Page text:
It would have been a huge and humbling pill for a Jew to swallow to acknowledge a Gentile as being a part of God’s redemptive plan for mankind, let alone “citizen” of the same divine kingdom. Through Christ, Gentiles have been invited into God’s divine plan and believing Jews have been invited into the church of Christ.

The church at large is a beautiful picture of God’s reconciling work through the cross of Christ. The Church is the living organism, which displays the Glory of God. Jesus Christ is the Head and High Priest of the church interceding on behalf of its members. We all function as priest having access to God anytime and anyplace. We are the living stones of His Temple [1 Peter 2:5], being built up in Christ, who have Him as our chief cornerstone. Without Him the whole thing crumbles. Without Christ there is no foundation to build upon, no stones can fit together, nor can the building grow [vs.20-21].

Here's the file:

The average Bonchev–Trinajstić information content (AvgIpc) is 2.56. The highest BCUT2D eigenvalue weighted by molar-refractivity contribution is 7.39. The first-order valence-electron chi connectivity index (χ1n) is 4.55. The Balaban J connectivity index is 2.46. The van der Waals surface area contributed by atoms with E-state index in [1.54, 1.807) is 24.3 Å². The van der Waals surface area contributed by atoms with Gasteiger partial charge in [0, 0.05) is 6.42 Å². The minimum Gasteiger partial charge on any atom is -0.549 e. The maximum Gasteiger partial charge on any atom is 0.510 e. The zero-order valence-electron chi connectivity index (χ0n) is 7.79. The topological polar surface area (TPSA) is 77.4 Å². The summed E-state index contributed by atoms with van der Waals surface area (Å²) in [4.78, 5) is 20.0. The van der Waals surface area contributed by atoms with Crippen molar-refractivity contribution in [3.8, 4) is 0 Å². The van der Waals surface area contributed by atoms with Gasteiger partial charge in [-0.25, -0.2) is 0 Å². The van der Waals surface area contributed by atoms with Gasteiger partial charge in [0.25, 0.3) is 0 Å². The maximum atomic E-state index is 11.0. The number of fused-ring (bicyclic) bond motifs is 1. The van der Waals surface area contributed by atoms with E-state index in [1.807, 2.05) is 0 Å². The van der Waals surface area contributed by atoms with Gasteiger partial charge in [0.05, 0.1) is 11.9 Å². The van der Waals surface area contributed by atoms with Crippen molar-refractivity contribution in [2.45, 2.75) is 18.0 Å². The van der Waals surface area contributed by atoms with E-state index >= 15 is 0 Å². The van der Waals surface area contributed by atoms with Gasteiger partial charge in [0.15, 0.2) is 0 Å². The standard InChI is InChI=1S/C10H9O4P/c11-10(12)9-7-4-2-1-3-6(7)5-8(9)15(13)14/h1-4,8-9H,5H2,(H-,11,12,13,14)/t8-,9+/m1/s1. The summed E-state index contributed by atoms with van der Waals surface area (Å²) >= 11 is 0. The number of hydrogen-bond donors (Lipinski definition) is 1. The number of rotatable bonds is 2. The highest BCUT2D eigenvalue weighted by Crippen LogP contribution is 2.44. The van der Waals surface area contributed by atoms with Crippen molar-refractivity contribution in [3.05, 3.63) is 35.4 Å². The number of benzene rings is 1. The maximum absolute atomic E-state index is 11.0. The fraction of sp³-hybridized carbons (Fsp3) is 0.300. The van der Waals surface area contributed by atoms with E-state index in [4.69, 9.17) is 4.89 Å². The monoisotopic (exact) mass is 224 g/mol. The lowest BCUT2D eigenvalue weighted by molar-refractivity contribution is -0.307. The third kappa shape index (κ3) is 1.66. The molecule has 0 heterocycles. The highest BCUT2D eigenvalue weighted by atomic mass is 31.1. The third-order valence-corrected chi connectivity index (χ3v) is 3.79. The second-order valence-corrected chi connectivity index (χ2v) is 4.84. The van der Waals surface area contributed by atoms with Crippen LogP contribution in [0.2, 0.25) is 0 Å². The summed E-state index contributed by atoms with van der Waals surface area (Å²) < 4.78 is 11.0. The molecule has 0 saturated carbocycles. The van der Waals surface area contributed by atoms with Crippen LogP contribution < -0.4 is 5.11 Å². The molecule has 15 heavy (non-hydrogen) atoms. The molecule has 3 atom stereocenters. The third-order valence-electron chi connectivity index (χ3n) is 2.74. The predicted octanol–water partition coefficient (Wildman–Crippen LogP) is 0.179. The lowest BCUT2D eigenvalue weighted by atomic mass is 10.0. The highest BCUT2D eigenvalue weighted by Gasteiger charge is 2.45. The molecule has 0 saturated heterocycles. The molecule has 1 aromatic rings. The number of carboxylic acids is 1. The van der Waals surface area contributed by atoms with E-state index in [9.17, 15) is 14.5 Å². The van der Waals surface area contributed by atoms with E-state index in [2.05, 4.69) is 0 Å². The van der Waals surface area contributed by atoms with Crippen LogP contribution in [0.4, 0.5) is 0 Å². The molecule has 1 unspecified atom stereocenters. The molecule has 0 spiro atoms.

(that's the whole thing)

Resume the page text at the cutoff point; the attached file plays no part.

Like was said in the beginning, dealing with these deep-rooted tensions and hostilities are not easy. God is well aware that we need to be at peace with one another. Permanent peace can only happen through the reconciling work of the cross of Christ. If God can reconcile Jews and Gentiles in Christ, what other relationships can God reconcile? Your overbearing family member, bullish co-worker, “frenemies,” or nagging church member who is consistently unfair or unreasonable.

[1] An excerpt from the Emancipation Proclamation written by Abraham Lincoln on January 1, 1863.

[2] John Piper, Israel and Us Reconciled in One Body. September 27, 1992.

[3] Robert L. Saucy, The Church in God’s Program. Moody Press, Chicago. 1972. 34.